Regional Health: Benefits of Breast Feeding

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RAPID CITY, S.D. (KOTA TV) Before welcoming their newborn baby into the world, mothers face a lot of questions, including whether to breast-feed.

According to Dr. Prescott, mother's milk is the ideal food for your baby.

It's not the same as cow's milk. Breast milk contains the right combination of fat, protein and antibodies to help your infant develop and to protect them against disease. Regional Health is currently seeing an increasing number of moms' choosing to nurse their newborns. About 77 percent of babies are now breast-fed, according to the Centers for Disease Control and Prevention (CDC), up from just 60 percent more than a decade ago

The recommended amount of time to breast-feed from the CDC is approximately 12 months after birth and thereafter as long as mother and baby desire.

Breast milk contains antibodies, which help babies fight off viruses and bacteria. Also, babies who are breast-fed exclusively for the first six months have fewer ear infections, respiratory illnesses and bouts of vomiting and diarrhea illnesses. For the mom, breastfeeding is a bonding experience between herself and the baby, and it decreases the risk of breast cancer and post-partum depression. It also can help cultivate relationships with other new moms. It also saves money. According to a study published in the journal Pediatrics, the United States would save $13 billion per year if 90 percent of U.S. families breast-fed their newborns for at least six months - due to decreased illness, decreased medical cost, lost workdays and wages.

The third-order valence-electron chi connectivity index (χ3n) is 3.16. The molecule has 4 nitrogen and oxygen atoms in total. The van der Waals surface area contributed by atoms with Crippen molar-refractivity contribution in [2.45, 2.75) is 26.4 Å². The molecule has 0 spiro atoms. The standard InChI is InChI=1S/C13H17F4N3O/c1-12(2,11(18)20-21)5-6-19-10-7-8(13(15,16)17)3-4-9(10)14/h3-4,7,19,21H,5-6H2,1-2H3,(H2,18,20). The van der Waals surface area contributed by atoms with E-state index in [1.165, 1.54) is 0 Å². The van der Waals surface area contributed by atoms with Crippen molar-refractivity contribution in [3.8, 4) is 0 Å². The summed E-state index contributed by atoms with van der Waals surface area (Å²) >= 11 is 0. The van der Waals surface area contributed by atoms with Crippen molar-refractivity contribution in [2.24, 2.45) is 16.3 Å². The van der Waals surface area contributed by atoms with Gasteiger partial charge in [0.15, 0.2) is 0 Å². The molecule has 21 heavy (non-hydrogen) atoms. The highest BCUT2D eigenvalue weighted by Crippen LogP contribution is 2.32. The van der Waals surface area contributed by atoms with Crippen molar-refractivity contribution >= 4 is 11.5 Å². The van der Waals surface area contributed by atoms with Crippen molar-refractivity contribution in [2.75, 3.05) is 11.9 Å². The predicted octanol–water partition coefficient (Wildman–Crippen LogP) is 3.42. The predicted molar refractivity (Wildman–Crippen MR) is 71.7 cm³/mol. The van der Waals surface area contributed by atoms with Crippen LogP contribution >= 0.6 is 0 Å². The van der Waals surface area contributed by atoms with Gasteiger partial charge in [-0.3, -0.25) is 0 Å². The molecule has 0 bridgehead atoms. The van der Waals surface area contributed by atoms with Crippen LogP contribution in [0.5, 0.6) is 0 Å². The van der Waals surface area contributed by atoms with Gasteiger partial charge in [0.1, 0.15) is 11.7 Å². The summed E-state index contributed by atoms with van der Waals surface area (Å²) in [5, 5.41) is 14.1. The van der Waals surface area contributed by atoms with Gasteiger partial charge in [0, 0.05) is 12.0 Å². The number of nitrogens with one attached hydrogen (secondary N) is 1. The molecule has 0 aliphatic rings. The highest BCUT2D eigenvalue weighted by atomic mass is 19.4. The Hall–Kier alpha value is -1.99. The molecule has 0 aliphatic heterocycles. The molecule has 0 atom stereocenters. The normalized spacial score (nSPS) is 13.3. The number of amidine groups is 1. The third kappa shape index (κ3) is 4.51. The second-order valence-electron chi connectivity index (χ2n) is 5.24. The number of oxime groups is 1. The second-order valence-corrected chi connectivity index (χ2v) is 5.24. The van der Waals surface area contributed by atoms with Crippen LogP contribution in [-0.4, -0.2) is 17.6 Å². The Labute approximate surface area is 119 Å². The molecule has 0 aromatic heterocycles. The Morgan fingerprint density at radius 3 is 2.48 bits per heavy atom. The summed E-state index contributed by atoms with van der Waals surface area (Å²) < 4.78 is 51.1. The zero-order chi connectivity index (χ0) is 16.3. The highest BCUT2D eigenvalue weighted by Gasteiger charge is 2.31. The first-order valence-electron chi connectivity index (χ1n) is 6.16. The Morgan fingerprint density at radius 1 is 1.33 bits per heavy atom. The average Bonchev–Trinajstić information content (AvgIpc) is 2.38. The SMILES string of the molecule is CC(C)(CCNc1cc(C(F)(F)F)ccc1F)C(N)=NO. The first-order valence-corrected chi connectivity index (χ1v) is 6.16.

Regional Health has professionals in Rapid City and Spearfish that will provide consultation, classes and support groups. Dr. Prescott is the only pediatrician that is also an international board certified lactation consultant in West River that specializes in breast-feeding medicine and alleviating stress to mothers who experience issues with breast-feeding.

There are a multitude of resources and information out there for moms and dads that will provide them with additional information. For moms who aren't able to breast-feed, you can find information on donated breast milk through the Mother's Milk Bank and to meet other moms who have experienced what you're going through